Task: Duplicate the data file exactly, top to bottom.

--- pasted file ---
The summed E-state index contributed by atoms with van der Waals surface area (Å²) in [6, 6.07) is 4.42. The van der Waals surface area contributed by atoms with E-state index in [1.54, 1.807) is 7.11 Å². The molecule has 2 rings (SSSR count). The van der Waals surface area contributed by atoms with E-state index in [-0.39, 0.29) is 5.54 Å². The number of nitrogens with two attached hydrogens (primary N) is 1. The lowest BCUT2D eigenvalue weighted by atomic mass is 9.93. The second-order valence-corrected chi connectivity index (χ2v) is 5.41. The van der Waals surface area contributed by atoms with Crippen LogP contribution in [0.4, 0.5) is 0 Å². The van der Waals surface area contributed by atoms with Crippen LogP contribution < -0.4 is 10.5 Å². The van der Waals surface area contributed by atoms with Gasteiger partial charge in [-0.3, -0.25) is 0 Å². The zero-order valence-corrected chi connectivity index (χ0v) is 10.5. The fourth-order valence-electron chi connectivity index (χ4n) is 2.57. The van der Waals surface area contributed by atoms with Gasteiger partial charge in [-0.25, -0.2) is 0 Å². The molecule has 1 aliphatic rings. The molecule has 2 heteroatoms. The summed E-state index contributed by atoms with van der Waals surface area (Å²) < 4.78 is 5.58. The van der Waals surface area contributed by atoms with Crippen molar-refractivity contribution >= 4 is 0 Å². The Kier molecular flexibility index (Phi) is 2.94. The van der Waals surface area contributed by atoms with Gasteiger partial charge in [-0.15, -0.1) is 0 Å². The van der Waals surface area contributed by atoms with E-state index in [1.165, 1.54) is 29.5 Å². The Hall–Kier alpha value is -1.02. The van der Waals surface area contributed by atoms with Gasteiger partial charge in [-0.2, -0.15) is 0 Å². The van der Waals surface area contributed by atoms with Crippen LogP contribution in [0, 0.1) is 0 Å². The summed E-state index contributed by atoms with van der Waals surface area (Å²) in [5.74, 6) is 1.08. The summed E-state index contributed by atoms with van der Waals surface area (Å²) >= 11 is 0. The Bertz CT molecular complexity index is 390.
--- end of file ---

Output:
The summed E-state index contributed by atoms with van der Waals surface area (Å²) in [6, 6.07) is 4.42. The van der Waals surface area contributed by atoms with E-state index in [1.54, 1.807) is 7.11 Å². The molecule has 2 rings (SSSR count). The van der Waals surface area contributed by atoms with E-state index in [-0.39, 0.29) is 5.54 Å². The number of nitrogens with two attached hydrogens (primary N) is 1. The lowest BCUT2D eigenvalue weighted by atomic mass is 9.93. The second-order valence-corrected chi connectivity index (χ2v) is 5.41. The van der Waals surface area contributed by atoms with Crippen LogP contribution in [0.4, 0.5) is 0 Å². The van der Waals surface area contributed by atoms with Crippen LogP contribution < -0.4 is 10.5 Å². The van der Waals surface area contributed by atoms with Gasteiger partial charge in [-0.3, -0.25) is 0 Å². The zero-order valence-corrected chi connectivity index (χ0v) is 10.5. The fourth-order valence-electron chi connectivity index (χ4n) is 2.57. The van der Waals surface area contributed by atoms with Gasteiger partial charge in [-0.25, -0.2) is 0 Å². The molecule has 1 aliphatic rings. The molecule has 2 heteroatoms. The summed E-state index contributed by atoms with van der Waals surface area (Å²) < 4.78 is 5.58. The van der Waals surface area contributed by atoms with Crippen molar-refractivity contribution >= 4 is 0 Å². The Kier molecular flexibility index (Phi) is 2.94. The van der Waals surface area contributed by atoms with Gasteiger partial charge in [-0.15, -0.1) is 0 Å². The van der Waals surface area contributed by atoms with E-state index in [1.165, 1.54) is 29.5 Å². The Hall–Kier alpha value is -1.02. The van der Waals surface area contributed by atoms with Gasteiger partial charge in [-0.2, -0.15) is 0 Å². The van der Waals surface area contributed by atoms with Crippen LogP contribution in [0, 0.1) is 0 Å². The summed E-state index contributed by atoms with van der Waals surface area (Å²) in [5.74, 6) is 1.08. The summed E-state index contributed by atoms with van der Waals surface area (Å²) >= 11 is 0. The Bertz CT molecular complexity index is 390.